We kid ourselves, don’t we, if we think for a moment that with the puck-drop tonight in Atlanta all the agony of last April will forever be vanquished? That all of our collective scar tissue will be healed.
Forget about just last spring — do you know how much scar tissue related to Capitals’ playoff misery there is for an Old Timer like me?
Of course it will be great to watch hockey again, but unlike any previous season in Capitals’ history, 2010-11 will be about crossing off the 82 game markers of the autumn and winter calendar and marching, deliberately, toward a severe springtime judgment. Spring is the season of our perpetual sting.
It was Mike Green, last May, who first hinted at the marathon-trial that lies ahead, beginning tonight. Belatedly he met with a smattering of Washington’s hockey media out at Kettler then, still somewhat shell-shocked from the first-round upset, and plainly stated: Now we have 82 games to get through before we get another chance at redemption.
Certainly Greener’s Capitals teammates didn’t arrive at training camp last month with amnesia. They wore their anger in their t-shirt slogan (“Stay Angry”), but also with an eye cast toward the future, with resolve to trust in one another (“Believe in Yourselves”).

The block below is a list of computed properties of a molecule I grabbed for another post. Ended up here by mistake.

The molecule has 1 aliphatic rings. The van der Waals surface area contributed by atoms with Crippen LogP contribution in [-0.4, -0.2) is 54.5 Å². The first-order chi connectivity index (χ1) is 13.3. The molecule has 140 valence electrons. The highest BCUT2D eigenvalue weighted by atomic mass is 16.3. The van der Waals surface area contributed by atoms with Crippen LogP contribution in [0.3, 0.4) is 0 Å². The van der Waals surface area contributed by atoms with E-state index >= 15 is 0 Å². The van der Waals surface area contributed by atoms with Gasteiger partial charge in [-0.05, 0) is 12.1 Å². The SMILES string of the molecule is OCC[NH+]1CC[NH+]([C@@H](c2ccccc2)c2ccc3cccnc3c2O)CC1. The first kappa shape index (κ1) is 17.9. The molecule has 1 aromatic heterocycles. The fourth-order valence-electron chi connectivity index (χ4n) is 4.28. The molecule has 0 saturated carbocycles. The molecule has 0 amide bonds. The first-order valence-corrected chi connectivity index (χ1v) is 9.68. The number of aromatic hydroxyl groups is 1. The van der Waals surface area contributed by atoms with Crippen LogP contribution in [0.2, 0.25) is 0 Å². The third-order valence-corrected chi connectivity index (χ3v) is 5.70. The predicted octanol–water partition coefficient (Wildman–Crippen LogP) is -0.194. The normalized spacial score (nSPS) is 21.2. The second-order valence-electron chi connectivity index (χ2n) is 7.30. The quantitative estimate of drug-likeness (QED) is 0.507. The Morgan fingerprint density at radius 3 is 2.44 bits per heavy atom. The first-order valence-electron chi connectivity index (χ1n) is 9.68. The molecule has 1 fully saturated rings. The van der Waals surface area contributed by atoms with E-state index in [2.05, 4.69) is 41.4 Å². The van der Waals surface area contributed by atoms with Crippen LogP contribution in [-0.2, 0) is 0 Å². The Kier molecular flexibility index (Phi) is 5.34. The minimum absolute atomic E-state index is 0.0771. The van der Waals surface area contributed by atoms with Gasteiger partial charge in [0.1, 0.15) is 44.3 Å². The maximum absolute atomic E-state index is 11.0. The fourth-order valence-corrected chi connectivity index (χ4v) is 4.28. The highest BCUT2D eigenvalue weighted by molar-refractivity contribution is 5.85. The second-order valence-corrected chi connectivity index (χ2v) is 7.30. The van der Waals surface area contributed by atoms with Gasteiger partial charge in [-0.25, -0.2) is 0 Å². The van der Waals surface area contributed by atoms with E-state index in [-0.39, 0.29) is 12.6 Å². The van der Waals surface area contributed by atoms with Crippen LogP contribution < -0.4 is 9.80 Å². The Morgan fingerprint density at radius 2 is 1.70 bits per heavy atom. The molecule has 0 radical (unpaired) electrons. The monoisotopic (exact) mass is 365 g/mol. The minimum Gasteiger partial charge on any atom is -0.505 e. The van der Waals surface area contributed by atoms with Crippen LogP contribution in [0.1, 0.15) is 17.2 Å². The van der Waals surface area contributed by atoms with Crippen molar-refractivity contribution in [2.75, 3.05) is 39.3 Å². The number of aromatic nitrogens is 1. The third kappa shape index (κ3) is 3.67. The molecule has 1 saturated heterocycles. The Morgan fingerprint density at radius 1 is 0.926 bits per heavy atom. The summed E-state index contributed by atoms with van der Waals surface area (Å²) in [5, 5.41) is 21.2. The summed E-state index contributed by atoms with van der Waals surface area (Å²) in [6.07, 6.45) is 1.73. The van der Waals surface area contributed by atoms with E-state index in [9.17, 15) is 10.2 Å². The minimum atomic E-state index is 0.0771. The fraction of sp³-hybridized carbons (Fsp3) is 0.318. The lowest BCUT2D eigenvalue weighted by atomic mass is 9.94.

In 2010-11, for this hockey club, trust is good; urgency, however, is better.
In the salary cap era the championship-contending window for any well assembled club is finite. And this hockey season brings the Capitals their first clear encounter with this reality: it is potentially Alexander Semin’s last in Washington, as he arrives at unrestricted free agency next summer and has already rebuffed management’s effort at an extension. Say what you will about Semin, but make no mistake: he is a game-breaking talent, one who put up 40 goals last season while being centered by committee (again). And he has been a part of the contending core that General Manager George McPhee has patiently assembled and believes is of championship mettle. Were he not — were Alexander Semin some manner of locker room sour, or an overall disappointment for the head coach — he’d already be gone; he would have been dealt over the summer.